Jeffrey W. Cannell, Deputy Commissioner for Cultural Education, New York State Education Department, announced that “Creating the Future: A 2020 Vision and Plan for Library Services in New York State: Preliminary Recommendations of the New York State Regents Advisory Council on Libraries to the New York State Board of Regents” is now available at http://www.nysl.nysed.gov/libdev/adviscns/rac/index.html.
Deputy Commissioner Cannell and the members of the Regents Advisory Council (RAC) encourage New York’s library community to comment by November 15 on this first draft of a new vision and statewide plan for library services. You can send your comments to NYSLRegComments@mail.nysed.gov by Tuesday, November 15th, 2011. RAC will use these comments to develop a second draft for broader dissemination to all New Yorkers early in 2012. An open meeting, 2020 Vision for Library Services in NYS: The Discussion Continues is scheduled for Friday, November 4th from 3:45 to 5:00 pm at the Saratoga Hilton, Ballroom 2 during the 2011 New York Library Association (NYLA) Conference in Saratoga Springs. If you're planning to go to NYLA, please join me at this session; we can share the highlights of the discussion with our colleagues on the listserv when we return.
I encourage you to read the full 16 page document, but for the moment check out the recommendations for school libraries:
“School libraries are deeply engaged in the implementation of the New York State P-12 Common Core Learning Standards. There is a well documented connection between student achievement and effective school libraries. The role of school librarians is evolving as they teach students information literacy to be savvy consumers, producers and judges of appropriate content in all formats. School librarians are increasingly collaborating with teachers in designing curricula and developing learning experiences that are ideally placed to support differentiated instruction and facilitate special programs for the gifted as well as students with special needs. The school librarian is unique in that he/she addresses the depth and breadth of the entire curriculum, and leads in teaching a 21st Century curriculum of inquiry, problem solving and content creation.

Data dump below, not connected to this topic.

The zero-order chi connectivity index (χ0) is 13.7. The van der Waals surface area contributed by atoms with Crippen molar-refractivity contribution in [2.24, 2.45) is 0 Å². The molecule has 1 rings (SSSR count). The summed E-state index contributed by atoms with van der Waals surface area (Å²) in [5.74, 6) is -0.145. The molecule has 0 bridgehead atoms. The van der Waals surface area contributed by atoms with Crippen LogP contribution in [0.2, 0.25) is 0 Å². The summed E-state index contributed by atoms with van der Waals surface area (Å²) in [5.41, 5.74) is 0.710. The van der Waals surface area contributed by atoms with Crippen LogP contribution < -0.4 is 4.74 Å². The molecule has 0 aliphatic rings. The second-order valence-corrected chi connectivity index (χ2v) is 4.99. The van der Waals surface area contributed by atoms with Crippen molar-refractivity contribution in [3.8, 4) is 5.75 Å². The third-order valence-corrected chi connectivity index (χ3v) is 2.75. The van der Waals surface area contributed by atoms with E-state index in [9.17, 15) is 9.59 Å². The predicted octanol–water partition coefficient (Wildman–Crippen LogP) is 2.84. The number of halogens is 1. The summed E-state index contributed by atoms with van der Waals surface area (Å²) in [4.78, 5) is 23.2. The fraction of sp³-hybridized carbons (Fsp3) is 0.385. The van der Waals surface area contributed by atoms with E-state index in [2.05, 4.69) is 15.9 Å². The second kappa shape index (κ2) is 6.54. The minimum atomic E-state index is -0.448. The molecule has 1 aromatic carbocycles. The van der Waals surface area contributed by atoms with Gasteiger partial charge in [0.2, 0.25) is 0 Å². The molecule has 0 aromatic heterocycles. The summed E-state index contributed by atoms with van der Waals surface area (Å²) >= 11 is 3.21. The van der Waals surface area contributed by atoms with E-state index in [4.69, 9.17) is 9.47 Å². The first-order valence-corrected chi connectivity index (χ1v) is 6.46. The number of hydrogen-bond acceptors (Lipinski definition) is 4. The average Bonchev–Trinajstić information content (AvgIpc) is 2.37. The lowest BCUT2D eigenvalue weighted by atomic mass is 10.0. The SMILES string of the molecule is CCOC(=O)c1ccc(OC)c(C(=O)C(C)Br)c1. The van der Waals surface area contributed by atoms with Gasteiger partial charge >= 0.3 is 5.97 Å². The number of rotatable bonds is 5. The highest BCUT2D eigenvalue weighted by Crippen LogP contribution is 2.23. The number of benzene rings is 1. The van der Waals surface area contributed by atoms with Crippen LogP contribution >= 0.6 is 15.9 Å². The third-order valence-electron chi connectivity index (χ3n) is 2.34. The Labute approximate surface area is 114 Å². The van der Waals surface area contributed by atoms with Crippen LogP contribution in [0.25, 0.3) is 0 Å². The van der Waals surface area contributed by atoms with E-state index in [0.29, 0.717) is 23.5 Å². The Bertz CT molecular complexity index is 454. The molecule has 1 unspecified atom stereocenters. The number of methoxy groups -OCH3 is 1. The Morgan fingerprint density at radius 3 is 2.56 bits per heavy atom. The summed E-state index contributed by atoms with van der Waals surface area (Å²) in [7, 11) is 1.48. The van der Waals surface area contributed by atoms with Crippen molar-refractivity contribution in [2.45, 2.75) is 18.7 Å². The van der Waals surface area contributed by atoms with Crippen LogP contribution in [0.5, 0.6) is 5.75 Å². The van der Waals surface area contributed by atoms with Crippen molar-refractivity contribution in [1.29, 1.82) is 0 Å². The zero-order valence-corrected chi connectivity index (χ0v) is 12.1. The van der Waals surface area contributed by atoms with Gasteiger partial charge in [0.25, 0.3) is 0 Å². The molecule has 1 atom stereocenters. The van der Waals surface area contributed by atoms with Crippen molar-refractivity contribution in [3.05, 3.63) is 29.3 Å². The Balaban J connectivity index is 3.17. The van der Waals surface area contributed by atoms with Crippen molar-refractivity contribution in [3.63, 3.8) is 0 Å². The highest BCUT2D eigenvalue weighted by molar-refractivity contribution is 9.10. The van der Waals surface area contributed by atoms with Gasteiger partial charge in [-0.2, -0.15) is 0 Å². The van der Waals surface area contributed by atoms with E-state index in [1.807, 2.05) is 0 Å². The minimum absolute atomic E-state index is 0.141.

Models for Success:
The best school libraries are fully integrated into the P-12 learning experience and are building / district wide phenomenon, reaching into every classroom and students’ home. The school librarian is a true partner with every teacher and administrator in providing the best possible learning experience for each child. Information literacy is recognized as a critical aspect of every student’s education.
The Board of Regents and State Education Department should formulate policy and regulation that will:
- Create a statewide Pre-K-16 information fluency curriculum framework that will provide equitable access to information skills instruction, tied to the success of meeting the New York State P-12 Common Core Learning Standards.
- Mandate an elementary school librarian in every school to strengthen instructional leadership in meeting the P-12 Common Core Learning Standards, and enforce library staffing regulations in all public schools.
- Encourage school districts to actively promote access to the school library collection of online resources and e-books available 24/7 and 365 days a year to create learning and enrichment opportunities beyond the school day.
- Create incentives to open school libraries evenings, weekends and summers to encourage year-round learning.”
What are your thoughts? Do you agree with these priorities: statewide information fluency framework, mandate elementary librarians, e-books, and increased library access? Is something missing? Share your opinions, click on “Comments” below.